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Chabad at Stony Brook

The Chabad at Stony Brook hosted its second annual menorah lighting, Chanukah on Main Street, at The Stony Brookside Bed & Bike Inn in Stony Brook Dec. 3.

Inn owners Marty and  Elyse Buchman were on hand to light the menorah after a speech by Rabbi Motti Grossbaum where he explained the  miracle of Chanukah. The more than 200 attendees were entertained with a fire juggling show by Keith Leaf after the lighting.

The event also included a chocolate coin “gelt drop” from a cherry picker truck, handmade menorahs by children and latkes and donuts.

The Chabad at Stony Brook is located at 821 Hawkins Ave. in Lake Grove. For more information or to learn about the new center at 360 Nicolls Road, Stony Brook, visit www.chabadSB.com or call 631-585-0521.

By Carin M. Smilk

The overcast skies may have kept some people away July 25, but even a little drizzle didn’t dampen the spirits of attendees at the ninth annual Jewish Summer Festival sponsored by Chabad of Stony Brook at West Meadow beach.

The evening included a kosher barbecue, concert with Israeli singer Yoel Sharabi and entertainment for all. A lively game of “Simon Says” with Steve Max kept adults as occupied as the kids.

The festival may be the last summer gathering before Chabad finishes the construction of a new state-of-the-art building on Nicolls Road in Stony Brook. A 13,000-square-foot facility will open in the coming months.

“It’s an exciting time for the Jewish community in central Suffolk County,” said Rabbi Motti Grossbaum. “We will be able to offer more Jewish classes, programs and events for all age groups, fostering increased Jewish opportunities, services and celebrations for all.”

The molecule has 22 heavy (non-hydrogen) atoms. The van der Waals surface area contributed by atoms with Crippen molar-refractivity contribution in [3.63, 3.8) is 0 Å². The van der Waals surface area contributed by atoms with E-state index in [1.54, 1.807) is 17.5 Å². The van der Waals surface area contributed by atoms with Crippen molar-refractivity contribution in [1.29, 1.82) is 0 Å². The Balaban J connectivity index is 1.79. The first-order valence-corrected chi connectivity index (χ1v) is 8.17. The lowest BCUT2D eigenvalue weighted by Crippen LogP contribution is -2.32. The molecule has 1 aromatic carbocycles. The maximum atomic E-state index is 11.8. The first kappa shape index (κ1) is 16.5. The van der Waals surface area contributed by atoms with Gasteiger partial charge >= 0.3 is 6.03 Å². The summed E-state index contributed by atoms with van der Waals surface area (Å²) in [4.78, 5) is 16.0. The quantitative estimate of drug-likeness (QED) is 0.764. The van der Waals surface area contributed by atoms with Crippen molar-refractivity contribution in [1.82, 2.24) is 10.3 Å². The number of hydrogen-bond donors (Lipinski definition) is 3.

For more information about Chabad at Stony Brook or to hear about available dedication opportunities in the new center at 360 Nicolls Road, Stony Brook, visit www.chabadSB.com or call 631-585-0521 x101.

By Rita J. Egan

Chabad at Stony Brook hosted a menorah lighting Dec. 18 on the lawn of the Stony Brookside Bed & Bike Inn located on the corner of Main Street and Harbor Road. The nine-foot menorah was sponsored and organized by the Chabad.

The festivities began with a parade of cars escorted by the Suffolk County Police Department. Each participant’s vehicle was adorned with a menorah on top, and attendees of the event enjoyed latkes with applesauce, hot cocoa and doughnuts.

Rabbi Motti Grossbaum addressed the crowd before lighting the giant menorah with the assistance of the inn’s owners Marty and Elyse Buchman.

After the lighting, a gelt drop was held, and Grossbaum stepped onto a cherry picker and threw wrapped chocolate coins from 25 feet above for children to collect.

From left to right, Stephanie Belli’s sister Diana and mother Carol receive their copy of the book with Rabbi Cohen of Chabad at Stony Brook. Photo from Chabad at Stony Brook

Four hundred acts of kindness turned out to be an underestimate.